I thought to go on to two chapters further, pointing out more excesses and inconsistencies of the new scheme. There is one which particularly deserved to be mentioned; the precarious consequence drawn from our Lord's supposed sacrifice in the first Eucharist, to our sacrifice in the rest, built only upon this, that we are to do what Christ dids: an argument, which, if it proves any thing, proves that we are to do all that Christ is supposed to have done by way of sacrifice; that is, to sacrifice his sacramental body and his natural also, (which is absurd,) or else to sacrifice ourselves under symbols, as our Lord sacrificed himself, which will not serve the purpose of the material scheme. One way the argument proves too much, and the other way too little; and so neither way will it answer the end designed. I am aware, that some will tell us what the argument shall prove, and what it shall not proves. But who will give a disputant leave to draw consequences arbitrarily, not regulated by the premises, but by an hypothesis, which itself wants to be regulated by reason and truth?
I have not here room to enter farther into this matter: these papers are already drawn out into a length beyond
God forbid! The personal sacrifice of Christ stands upon the rock of ages : the other in his sense of it) is built upon the sand.
Johnson's Unbl. Sacr. part i. p. 50, 91. alias 51, 94. Johnson, part ii. p. 10.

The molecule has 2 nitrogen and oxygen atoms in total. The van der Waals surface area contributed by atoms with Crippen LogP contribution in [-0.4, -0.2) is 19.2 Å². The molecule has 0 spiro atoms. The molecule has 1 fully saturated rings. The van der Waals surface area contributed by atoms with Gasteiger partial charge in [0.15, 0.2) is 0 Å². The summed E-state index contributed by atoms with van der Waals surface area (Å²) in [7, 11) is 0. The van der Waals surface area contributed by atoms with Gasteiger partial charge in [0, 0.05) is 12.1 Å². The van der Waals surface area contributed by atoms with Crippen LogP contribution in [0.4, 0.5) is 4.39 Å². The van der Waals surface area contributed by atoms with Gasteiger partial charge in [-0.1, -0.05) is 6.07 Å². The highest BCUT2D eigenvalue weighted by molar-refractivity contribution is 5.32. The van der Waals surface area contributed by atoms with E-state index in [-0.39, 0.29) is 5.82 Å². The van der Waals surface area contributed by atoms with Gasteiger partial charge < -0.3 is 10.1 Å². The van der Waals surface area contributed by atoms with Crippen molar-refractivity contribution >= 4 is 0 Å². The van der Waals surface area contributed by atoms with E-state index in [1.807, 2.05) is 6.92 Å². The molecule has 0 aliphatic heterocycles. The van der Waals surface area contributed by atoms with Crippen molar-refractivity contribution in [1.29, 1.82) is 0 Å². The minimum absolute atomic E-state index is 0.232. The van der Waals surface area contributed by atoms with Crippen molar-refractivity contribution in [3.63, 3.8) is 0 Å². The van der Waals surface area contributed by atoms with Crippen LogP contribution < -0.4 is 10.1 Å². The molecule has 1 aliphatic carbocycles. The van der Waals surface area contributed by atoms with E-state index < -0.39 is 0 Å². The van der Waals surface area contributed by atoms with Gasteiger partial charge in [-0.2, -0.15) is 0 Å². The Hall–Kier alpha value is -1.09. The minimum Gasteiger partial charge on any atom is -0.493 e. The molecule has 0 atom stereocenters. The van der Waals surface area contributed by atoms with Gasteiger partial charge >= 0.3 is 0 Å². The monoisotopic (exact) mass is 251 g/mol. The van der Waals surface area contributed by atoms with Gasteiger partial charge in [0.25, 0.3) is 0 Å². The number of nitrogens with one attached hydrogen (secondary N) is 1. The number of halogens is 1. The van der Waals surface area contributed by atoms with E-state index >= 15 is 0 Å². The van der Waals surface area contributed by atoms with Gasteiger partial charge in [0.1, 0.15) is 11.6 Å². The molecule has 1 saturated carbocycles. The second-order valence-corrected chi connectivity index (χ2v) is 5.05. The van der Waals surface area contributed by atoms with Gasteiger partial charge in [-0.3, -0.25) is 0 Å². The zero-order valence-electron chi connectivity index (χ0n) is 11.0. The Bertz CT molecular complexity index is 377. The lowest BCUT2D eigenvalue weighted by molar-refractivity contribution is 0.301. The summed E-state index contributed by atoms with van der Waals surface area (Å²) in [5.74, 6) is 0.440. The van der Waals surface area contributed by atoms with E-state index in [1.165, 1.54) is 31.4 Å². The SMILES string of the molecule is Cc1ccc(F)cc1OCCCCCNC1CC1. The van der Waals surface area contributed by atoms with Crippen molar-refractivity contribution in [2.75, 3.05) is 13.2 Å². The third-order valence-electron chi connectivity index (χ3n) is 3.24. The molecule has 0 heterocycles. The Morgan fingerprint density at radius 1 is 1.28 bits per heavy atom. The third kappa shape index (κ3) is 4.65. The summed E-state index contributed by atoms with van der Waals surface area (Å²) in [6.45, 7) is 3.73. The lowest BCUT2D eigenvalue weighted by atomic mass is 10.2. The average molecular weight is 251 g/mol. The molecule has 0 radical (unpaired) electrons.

• Johnson, part i. p. 96, 122. alias 99, 126.
Dr. Brett on Liturgies, p. 135. N. B. The sum of what is pleaded on that side, when carefully examined, will be found to amount only to this: we are to do what Christ did, so far as serves the new system : but we are not to do what Christ did, so far as disserves it. Do this, shall be an argument, when and where it makes for it: do this, shall be no argument, when or where it makes against it. It is observable, that the words this do, in the institution, come after the words, take, eat, this is my body, and therefore manifestly relate, not merely to the sacerdotal ministration, but to the whole action or actions both of priest and people. The blessing, the breaking, the pouring out, the distributing, the receiving, the eating, and the drinking, are all comprehended in the words, this do. All those actions are showing forth the Lord's death, (1 Cor. xi. 26.) for a remembrance or memorial of him.